At the last count, more than four decades ago, scientists found about 175 species of macroalgae (better known to you and me as seaweed) in the waters of Canada’s western Arctic. That number is expected to rise in the coming years thanks to the efforts of an ongoing research project to collect and identify as many algae species as possible before global warming changes everything.
The reason is that as the ocean warms, algae that need cold water to survive will spread northward, while species already in the Arctic will likely go extinct.
Scientists will only be able to observe how the region’s underwater ecosystem changes in response to the algae’s composition. The multi-year research program, which began in August with a five-week field season and ends Sept. 20, is focused on Iqaluktuuttiaq (Cambridge Bay), Nunavut, and seeks to obtain a complete picture of the algal species growing there and the species they support. Knowing what the ecosystem looks like today, and how it has already changed since the current collection of specimens was assembled in the 1960s and 70s, will hopefully allow us to better understand the changes.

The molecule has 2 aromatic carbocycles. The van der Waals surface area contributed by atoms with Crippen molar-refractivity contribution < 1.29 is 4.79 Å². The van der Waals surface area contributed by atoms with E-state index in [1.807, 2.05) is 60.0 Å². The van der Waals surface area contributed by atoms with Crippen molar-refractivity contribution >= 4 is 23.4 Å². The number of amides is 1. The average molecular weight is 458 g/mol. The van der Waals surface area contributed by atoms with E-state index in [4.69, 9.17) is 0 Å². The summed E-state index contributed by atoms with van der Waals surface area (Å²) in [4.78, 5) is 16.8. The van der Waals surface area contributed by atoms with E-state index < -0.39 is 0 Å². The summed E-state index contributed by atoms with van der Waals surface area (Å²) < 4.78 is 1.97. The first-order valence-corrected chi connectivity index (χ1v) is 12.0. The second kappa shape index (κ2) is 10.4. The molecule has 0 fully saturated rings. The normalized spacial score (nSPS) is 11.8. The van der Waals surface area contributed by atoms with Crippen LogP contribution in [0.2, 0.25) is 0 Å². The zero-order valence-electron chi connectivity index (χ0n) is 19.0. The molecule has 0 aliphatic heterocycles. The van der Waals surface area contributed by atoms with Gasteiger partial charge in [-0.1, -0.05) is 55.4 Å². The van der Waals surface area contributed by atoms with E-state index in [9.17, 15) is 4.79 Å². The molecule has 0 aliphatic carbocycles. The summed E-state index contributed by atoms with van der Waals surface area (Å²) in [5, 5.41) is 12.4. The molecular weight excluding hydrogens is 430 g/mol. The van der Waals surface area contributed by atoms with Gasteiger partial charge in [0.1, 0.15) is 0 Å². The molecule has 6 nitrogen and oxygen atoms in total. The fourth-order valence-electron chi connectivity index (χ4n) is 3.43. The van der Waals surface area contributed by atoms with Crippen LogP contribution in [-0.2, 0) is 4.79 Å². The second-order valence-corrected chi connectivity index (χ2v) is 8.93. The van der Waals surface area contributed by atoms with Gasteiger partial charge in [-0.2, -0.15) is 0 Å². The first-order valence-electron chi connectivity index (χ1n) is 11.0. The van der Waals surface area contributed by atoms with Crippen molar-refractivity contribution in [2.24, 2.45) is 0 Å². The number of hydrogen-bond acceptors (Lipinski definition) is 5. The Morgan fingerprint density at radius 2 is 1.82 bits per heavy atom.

Like most species, the thousands of species of algae have developed strategies to survive under certain conditions. In the Arctic, this has led them to adapt to the cold, nutrient-rich waters even during long periods of darkness and become enormously productive.
“Algae are the superstars of the oceans,” says Dr. Amanda Savoie, phycologist and director of the Centre for Arctic Knowledge and Exploration at the Canadian Museum of Nature. “They are an important component of coastal ecosystems, providing habitat for other marine life and providing energy as part of the food chain, but like many marine organisms, they are threatened by the impacts of climate change.”
In addition to updating the species list, Dr. Savoie and the other scientists involved in the project are searching for kelp forests. Kelp forests have been observed in many locations in the Arctic (see map above), and are expected to expand in the Arctic with increasing temperatures and more artificial light, but they have not yet been observed in Cambridge Bay, although there is evidence that they occur there.
Because of their dense cover and great biodiversity – up to 350 species, from invertebrates to mammals – kelp forests are often referred to as aquatic rainforests. Finding such a specimen as part of the museum’s research program would be “really exciting,” according to Dr. Savoie. This is a feeling that needs no explanation.
Kevin McGwin, PolarJournal
Image shown: Canadian Museum of Nature
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